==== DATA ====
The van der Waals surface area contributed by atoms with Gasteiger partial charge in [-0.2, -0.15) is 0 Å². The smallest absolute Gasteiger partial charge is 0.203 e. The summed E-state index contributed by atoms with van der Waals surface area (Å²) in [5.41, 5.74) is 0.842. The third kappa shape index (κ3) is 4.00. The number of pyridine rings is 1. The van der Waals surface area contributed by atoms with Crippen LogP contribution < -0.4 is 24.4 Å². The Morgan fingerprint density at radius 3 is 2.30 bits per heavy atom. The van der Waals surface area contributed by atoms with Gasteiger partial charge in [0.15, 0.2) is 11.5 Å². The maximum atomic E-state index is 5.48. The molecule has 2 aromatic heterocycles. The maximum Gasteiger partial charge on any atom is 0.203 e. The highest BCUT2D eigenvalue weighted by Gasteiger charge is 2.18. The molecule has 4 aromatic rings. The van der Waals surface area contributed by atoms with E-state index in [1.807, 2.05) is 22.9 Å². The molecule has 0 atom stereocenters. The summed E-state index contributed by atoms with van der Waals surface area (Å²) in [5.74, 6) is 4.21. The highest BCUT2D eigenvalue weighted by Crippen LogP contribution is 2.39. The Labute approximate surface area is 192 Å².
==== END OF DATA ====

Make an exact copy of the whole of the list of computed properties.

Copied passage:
The van der Waals surface area contributed by atoms with Gasteiger partial charge in [-0.2, -0.15) is 0 Å². The smallest absolute Gasteiger partial charge is 0.203 e. The summed E-state index contributed by atoms with van der Waals surface area (Å²) in [5.41, 5.74) is 0.842. The third kappa shape index (κ3) is 4.00. The number of pyridine rings is 1. The van der Waals surface area contributed by atoms with Crippen LogP contribution < -0.4 is 24.4 Å². The Morgan fingerprint density at radius 3 is 2.30 bits per heavy atom. The van der Waals surface area contributed by atoms with Gasteiger partial charge in [0.15, 0.2) is 11.5 Å². The maximum atomic E-state index is 5.48. The molecule has 2 aromatic heterocycles. The maximum Gasteiger partial charge on any atom is 0.203 e. The highest BCUT2D eigenvalue weighted by Gasteiger charge is 2.18. The molecule has 4 aromatic rings. The van der Waals surface area contributed by atoms with E-state index in [1.807, 2.05) is 22.9 Å². The molecule has 0 atom stereocenters. The summed E-state index contributed by atoms with van der Waals surface area (Å²) in [5.74, 6) is 4.21. The highest BCUT2D eigenvalue weighted by Crippen LogP contribution is 2.39. The Labute approximate surface area is 192 Å².